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Commissioners vote for A&E closure in Yorkshire

Dr Steve Ollerton.jpg

21 October 2016

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Commissioners have voted in favour of a  controversial plan to close the A& E department  in Huddersfield.

The governing bodies of NHS Calderdale CCG and NHS Greater Huddersfield CCG voted unanimously in favour of a plan to shut the A&E at Huddersfield Royal Infirmary in Yorkshire.

Emergency care and high-risk planned care would move to Calderdale Royal Hospital in Halifax instead and Huddersfield Royal Infirmary would be knocked down and replaced with a new hospital without A&E services.

Commissioners have voted in favour of a  controversial plan to close the A& E department  in Huddersfield.

The governing bodies of NHS Calderdale CCG and NHS Greater Huddersfield CCG voted unanimously in favour of a plan to shut the A&E at Huddersfield Royal Infirmary in Yorkshire.

Emergency care and high-risk planned care would move to Calderdale Royal Hospital in Halifax instead and Huddersfield Royal Infirmary would be knocked down and replaced with a new hospital without A&E services.

The proposal is part of the CCGs’ right Care Right Time Right Place plan to transform healthcare locally.

The CCGs said “making no change is unlikely to be in the best interests of patients” and warned the trust could become “financially unstainable.”

The CCGs met at a hotel in Huddersfield on Thursday to vote at a meeting.

The public were invited to attend as observers and not invited to speak. However some observers heckled.

More than 130,000 signed a petition opposing the controversial plan which was delivered to Downing Street.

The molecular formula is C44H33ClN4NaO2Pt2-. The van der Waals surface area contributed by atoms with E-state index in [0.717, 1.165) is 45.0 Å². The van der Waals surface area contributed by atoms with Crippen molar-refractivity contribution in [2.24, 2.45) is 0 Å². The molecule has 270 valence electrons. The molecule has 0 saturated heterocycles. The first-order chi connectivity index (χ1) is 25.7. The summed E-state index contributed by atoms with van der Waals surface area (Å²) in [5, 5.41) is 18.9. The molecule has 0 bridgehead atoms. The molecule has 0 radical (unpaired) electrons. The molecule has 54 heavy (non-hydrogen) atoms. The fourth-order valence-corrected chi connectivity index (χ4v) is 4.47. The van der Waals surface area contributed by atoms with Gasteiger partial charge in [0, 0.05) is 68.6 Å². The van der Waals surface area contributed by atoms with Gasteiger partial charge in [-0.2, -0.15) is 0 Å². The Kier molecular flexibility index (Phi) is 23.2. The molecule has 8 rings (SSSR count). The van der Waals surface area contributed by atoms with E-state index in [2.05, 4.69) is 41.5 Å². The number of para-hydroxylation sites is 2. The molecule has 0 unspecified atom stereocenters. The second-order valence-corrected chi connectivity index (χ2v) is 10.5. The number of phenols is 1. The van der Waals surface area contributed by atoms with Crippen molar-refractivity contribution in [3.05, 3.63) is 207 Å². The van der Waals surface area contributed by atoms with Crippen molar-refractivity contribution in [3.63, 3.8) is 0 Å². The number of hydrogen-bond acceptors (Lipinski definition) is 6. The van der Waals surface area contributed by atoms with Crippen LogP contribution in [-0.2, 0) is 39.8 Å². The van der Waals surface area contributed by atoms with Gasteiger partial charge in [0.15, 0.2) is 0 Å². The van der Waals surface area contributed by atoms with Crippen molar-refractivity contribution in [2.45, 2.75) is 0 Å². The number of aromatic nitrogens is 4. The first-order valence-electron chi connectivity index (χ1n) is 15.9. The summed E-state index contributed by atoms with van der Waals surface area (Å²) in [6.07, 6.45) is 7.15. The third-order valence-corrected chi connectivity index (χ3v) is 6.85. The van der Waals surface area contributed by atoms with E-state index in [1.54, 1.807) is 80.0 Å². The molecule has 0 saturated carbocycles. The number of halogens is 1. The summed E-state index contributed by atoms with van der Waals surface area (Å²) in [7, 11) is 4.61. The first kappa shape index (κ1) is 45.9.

They held a 14-week  public consultation this summer. More than 7,000 people responded and 60 per cent said they thought they would be negatively hit..

 The governing bodies  considered evidence from a stakeholder event they held last month, an equality and health inequality impact assessment and responses from Healthwatch and the Calderdale and Kirklees Joint Health Scrutiny committee.

They also looked at an independent report of findings.

Dr Steve Ollerton who chairs Greater Huddersfield CCG said: “This has not been an easy process – but it has been necessary.”

He said the governing bodies have a duty to ensure they provide the best quality care and health outcomes for residents.

“Our priorities are to improve the quality and safety of hospital services, bring them in line with national standards and make them sustainable, in terms of money and staffing, into the future.”

GP Alan Brook, the chairman of Calerdale CCG said: ‘This next stage is an important step where we will be developing the detail and exploring how we take forward and look to implement the proposed changes as well as address concerns such as travel and transport.”

The plans will now go to NHS England and the Department of Health for their comments before the final decision is made.

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